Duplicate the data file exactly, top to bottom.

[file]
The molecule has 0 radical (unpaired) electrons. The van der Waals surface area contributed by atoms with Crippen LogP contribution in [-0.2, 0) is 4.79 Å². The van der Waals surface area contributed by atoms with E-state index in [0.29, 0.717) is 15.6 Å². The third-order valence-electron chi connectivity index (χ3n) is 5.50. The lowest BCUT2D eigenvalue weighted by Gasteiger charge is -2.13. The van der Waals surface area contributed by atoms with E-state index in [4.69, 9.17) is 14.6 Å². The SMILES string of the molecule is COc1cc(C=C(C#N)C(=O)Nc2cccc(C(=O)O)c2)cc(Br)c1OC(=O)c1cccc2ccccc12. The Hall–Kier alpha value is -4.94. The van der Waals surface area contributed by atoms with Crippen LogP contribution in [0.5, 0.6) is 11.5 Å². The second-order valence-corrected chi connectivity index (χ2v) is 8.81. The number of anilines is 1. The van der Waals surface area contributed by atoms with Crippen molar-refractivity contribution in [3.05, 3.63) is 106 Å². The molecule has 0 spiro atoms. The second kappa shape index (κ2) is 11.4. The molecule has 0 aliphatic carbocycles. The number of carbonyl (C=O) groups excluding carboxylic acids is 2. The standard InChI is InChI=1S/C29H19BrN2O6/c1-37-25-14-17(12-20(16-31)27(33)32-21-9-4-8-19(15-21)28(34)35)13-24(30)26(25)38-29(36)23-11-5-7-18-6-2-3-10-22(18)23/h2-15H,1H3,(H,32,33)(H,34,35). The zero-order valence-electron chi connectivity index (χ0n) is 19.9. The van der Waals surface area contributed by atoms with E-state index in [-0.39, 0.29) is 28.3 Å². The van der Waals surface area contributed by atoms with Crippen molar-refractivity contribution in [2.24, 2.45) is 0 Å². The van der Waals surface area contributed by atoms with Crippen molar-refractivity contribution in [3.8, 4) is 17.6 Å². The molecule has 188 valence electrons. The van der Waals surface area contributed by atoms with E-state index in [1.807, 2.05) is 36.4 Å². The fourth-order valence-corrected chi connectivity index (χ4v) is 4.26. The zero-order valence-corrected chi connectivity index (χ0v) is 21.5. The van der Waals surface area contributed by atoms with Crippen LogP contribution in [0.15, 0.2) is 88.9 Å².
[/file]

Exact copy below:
The molecule has 0 radical (unpaired) electrons. The van der Waals surface area contributed by atoms with Crippen LogP contribution in [-0.2, 0) is 4.79 Å². The van der Waals surface area contributed by atoms with E-state index in [0.29, 0.717) is 15.6 Å². The third-order valence-electron chi connectivity index (χ3n) is 5.50. The lowest BCUT2D eigenvalue weighted by Gasteiger charge is -2.13. The van der Waals surface area contributed by atoms with E-state index in [4.69, 9.17) is 14.6 Å². The SMILES string of the molecule is COc1cc(C=C(C#N)C(=O)Nc2cccc(C(=O)O)c2)cc(Br)c1OC(=O)c1cccc2ccccc12. The Hall–Kier alpha value is -4.94. The van der Waals surface area contributed by atoms with Crippen LogP contribution in [0.5, 0.6) is 11.5 Å². The second-order valence-corrected chi connectivity index (χ2v) is 8.81. The number of anilines is 1. The van der Waals surface area contributed by atoms with Crippen molar-refractivity contribution in [3.05, 3.63) is 106 Å². The molecule has 0 spiro atoms. The second kappa shape index (κ2) is 11.4. The molecule has 0 aliphatic carbocycles. The number of carbonyl (C=O) groups excluding carboxylic acids is 2. The standard InChI is InChI=1S/C29H19BrN2O6/c1-37-25-14-17(12-20(16-31)27(33)32-21-9-4-8-19(15-21)28(34)35)13-24(30)26(25)38-29(36)23-11-5-7-18-6-2-3-10-22(18)23/h2-15H,1H3,(H,32,33)(H,34,35). The zero-order valence-electron chi connectivity index (χ0n) is 19.9. The van der Waals surface area contributed by atoms with E-state index in [-0.39, 0.29) is 28.3 Å². The van der Waals surface area contributed by atoms with Crippen molar-refractivity contribution in [2.24, 2.45) is 0 Å². The van der Waals surface area contributed by atoms with Crippen molar-refractivity contribution in [3.8, 4) is 17.6 Å². The molecule has 188 valence electrons. The van der Waals surface area contributed by atoms with E-state index in [1.807, 2.05) is 36.4 Å². The fourth-order valence-corrected chi connectivity index (χ4v) is 4.26. The zero-order valence-corrected chi connectivity index (χ0v) is 21.5. The van der Waals surface area contributed by atoms with Crippen LogP contribution in [0.15, 0.2) is 88.9 Å².